• DNWE: The Domain Name Wholesale Exchange, DNWE, is intended for selling names wholesale to other investors. You need to be approved as a domain investor to access the marketplace. DNWE no longer uses a subscription model, and anyone can list up to 12 names per day, with listings staying active for 30 days, or until sold. Sales are closed through Dan, and the seller pays a 12% commission. There is no listing fee. The minimum price is $99. DNWE also offer a Dutch Auction format, where the price counts down, but with the same minimum. A very few names are selected as curated names, and those names get a lot more attention. Typically their marketplace recently has about 5000 names for sale at any time. Because it is a closed marketplace not visible to retail buyers, one can keep your names listed retail while they are liquidated on DNWE. It is easy to relist once the 30 day listing expires.
  • SquadHelp Wholesale: Those with SquadHelp accounts have access to the SquadHelp wholesale marketplace. Note that names sold there must stay as SquadHelp listings for a certain period. SquadHelp also recently opened the option to sell a portfolio of names via their wholesale marketplace. If you are selling names that are listed at a brandable marketplace make sure that you are allowed by the terms of service of that marketplace.
  • Your Own Website: You may find it effective to liquidate names directly from your own website, particularly if you have a social media presence within the domain community.
  • eBay: Some sell, and buy, domain names on eBay. You can have fixed price, if desired with best offer option, or sell them in auction format. The day I checked there were about 8000 domain names listed for sale.
Liquidation Pricing

The recent NamePros Blog article on Minimum Domain Pricing for Profitability is not relevant for names that you have decided to liquidate. That article was concerned with, on average, the minimum retail prices needed to assure portfolio-wide profitability under different assumptions.

In the case of liquidations, you are seeking to recover some funds, and the key question is how are similar names being priced in the wholesale markets.

If wanting to check prices, it is helpful to use NameBio with just the wholesale venues, like GoDaddy Auctions and NameJet, selected. Keep in mind that buyers typically pay more in expired auctions compared to similar names in user auctions or fixed price sales. If you have a NameBio membership, you can also access sales at prices less than $100.

When using NameBio for pricing comparators, keep in mind that you can set a pattern, such as LLLL for 4-letter .com, and also a Date Range.

Here at NamePros, it is helpful to monitor auctions or fixed price sections for a period prior to listing your own names, so you get an idea of typical wholesale pricing and probability of a successful sale.

Building a positive Feedback rating is important should you want to later sell more valuable names, and one way to start is with some successful liquidations.

Those with access to the Domain Academy, the GoDaddy GoValue tool provides, for a list of names, both the GoDaddy Valuation estimate plus a wholesale price estimate, along with sales probabilities for both retail and wholesale. I am not sure the factors they consider, but the wholesale value is not simply a constant fraction of the retail estimate.

While not directly on the topic of liquidation, the NamePros Blog article Sell Retail or Wholesale or Both? covers points relevant to this topic.

I hope that readers will comment below on what they find to be effective when liquidating domain names.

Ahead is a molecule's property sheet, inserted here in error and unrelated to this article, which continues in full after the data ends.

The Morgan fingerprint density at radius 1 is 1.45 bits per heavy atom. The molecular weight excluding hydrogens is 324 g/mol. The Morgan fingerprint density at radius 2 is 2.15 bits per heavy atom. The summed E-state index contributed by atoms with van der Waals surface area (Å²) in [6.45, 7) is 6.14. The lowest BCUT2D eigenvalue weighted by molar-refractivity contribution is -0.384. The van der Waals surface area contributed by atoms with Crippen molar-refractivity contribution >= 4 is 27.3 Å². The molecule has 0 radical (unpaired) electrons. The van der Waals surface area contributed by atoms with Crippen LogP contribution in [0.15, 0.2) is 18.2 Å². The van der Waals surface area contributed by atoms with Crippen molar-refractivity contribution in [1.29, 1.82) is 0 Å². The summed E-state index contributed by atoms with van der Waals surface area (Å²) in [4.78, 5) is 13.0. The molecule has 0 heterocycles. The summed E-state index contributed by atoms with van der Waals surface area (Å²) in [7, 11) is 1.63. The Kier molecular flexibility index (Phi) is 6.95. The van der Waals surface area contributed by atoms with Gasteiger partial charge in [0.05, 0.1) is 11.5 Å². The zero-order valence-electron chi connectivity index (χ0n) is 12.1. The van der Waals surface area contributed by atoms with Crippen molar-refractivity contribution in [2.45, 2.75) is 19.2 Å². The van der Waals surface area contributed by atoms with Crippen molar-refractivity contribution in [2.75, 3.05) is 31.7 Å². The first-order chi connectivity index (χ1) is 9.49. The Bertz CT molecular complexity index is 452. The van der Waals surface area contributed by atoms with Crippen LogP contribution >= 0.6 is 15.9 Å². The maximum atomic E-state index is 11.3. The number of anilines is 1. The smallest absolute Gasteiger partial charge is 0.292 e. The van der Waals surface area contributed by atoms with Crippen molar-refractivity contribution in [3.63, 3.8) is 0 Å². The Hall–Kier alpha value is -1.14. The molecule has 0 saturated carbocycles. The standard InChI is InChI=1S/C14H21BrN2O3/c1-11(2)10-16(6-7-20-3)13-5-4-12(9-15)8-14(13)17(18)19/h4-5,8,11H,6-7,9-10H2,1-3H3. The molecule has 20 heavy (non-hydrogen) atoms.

Update Nov 5, 2023
Mention of NameLiquidate removed, as it was pointed out (see below) that NameLiquidate no longer accepts new listings.
Last edited:
The views expressed on this page by users and staff are their own, not those of NamePros.
The problem with liquidation is you will generally only sell the better domains.

If the domains you are offering are not decent quality, there is not likely to be a buyer at any price.

So you basically sell your better domains well below retail and are stuck with the lesser ones.

Also, there are other factors like liquidity. Not every format can be judged based on STR.

The higher quality the format, the higher the liquid value.

Formats like single word .com, LLL, CVCV, NNN, NNNN, etc. have a very high floor vs random "brands".

What is CVCV?
What is CVCV?
It's a (4) letter .COM in the following format -

Consonant / Vowel / Consonant / Vowel.

They are often pronounceable and make good brands. Because of that, they have a relatively high floor value.

I understand the point about being paid for your time.

However, it is almost impossible to quantify that in a field like this.

If I work a normal job it is easy to quantify because I get a paycheck on a set time period that shows the hours worked x hourly wage. You don't get paid if you don't work.

When you run your own business nothing is really guaranteed. In fact, most businesses will fail.

However, with domain investing I am still making money from work I put in years ago.

I put in much more work in the past than in the current market, but those hours are still paying off and likely will for some time.

How do you quantify that?

Also, when it comes to running your own business it often gives you invaluable experience that can't be immediately quantified as money in your bank account.


Agree. Domain name invest works as a passive income (outbound is not taken into account), and it doesn't interfere with your main business or full-time job where you spend most of your time.

In my opinion, Liquidate in this industry only exists in an exit or partial exit scenario. High cash flow rates don't apply in Domain name as opposed to stock investing or real estate investing, which by its very nature is exploited rather than liquid, higher liquidity means higher capital threshold requirements for buyers.

And the real way to reduce the inventory rate is to control the size and SEO.
@Bob Hawkes
Thanks, This is one great contribution to platform. Good one on liquidation.
How auctions on NP can be improved?